February 2, 2017
SFWMD Clearing Effort Helps Ensure the Safety
of South Miami-Dade County Families
Pre-emptive flood protection measures along the C-100A Canal
will protect lives and property
Fallen trees blocking canals after Hurricane Andrew contributed to flooding in Miami-Dade County in 1992. Click on images to see larger versions of the pictures.
PINECREST, FL - This week, South Florida Water Management (SFWMD) teams began work to clear overgrown vegetation interfering with flood control operations along a 7-mile stretch of the C-100A Canal in the Village of Pinecrest and Village of Palmetto Bay. Since October 2016, SFWMD staff has been meeting with residents to discuss the implementation of this flood protection measure, as part of a maintenance program designed to protect homes from the aftermath of heavy storms and hurricanes.
"Approximately 100,000 residents rely on this canal for flood protection,"
said SFWMD Governing Board Member Federico Fernandez. "The C-100A Canal has been a crucial part of the region's flood control system for more than 50 years. District teams will work diligently to clear canal banks of any debris or vegetation that can fall into the water during a weather event and compromise the system."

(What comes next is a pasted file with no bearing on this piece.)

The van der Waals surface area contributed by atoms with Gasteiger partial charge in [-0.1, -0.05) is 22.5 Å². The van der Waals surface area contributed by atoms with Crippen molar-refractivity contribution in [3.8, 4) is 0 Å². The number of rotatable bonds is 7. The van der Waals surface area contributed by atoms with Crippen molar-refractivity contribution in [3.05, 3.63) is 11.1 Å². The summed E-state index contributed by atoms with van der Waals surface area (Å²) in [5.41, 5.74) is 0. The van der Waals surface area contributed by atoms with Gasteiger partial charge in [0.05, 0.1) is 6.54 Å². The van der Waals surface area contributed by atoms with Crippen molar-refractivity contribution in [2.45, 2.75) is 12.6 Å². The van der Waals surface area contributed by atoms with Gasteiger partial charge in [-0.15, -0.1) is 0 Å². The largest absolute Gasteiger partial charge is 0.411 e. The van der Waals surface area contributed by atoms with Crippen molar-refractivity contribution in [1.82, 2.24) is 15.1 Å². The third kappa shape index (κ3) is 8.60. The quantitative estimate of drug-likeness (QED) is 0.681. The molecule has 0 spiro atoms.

Trees or branches that fall into canals can prevent water from draining away from properties, putting homes and families at risk of flooding. In 1992 after Hurricane Andrew, tree limbs blocked numerous canals in Miami-Dade County and contributed to widespread flooding. In 2005 after Hurricane Wilma, taxpayers were burdened with a $600,000 bill to clear debris from this same 7-mile stretch of C-100A to restore its flood protection capacity.
SFWMD owns easements along canal banks for preventative maintenance purposes. Teams will be clearing specially identified obstructions located up to 20 feet from the C-100A that pose the greatest risk. However, staff are working with individual property owners to further evaluate and potentially limit the removal of trees. This open dialogue between staff and affected property owners, to mitigate the level of removal, started in October when SFWMD representatives personally visited homeowners to notify them of upcoming work. Furthermore, there is a web page dedicated to updating homeowners with the latest information:
It is this extra effort that hasn't gone unnoticed by residents. A Palmetto Bay homeowner wrote the District a letter thanking its efforts to advise residents of the work and protect them from flooding.
"When the tree falls down in the canal in a hurricane, not only does it block the water, but also it takes a big chunk of canal bank with it," wrote homeowner Antao Chen. "I support SFWMD to clear the bank of big trees."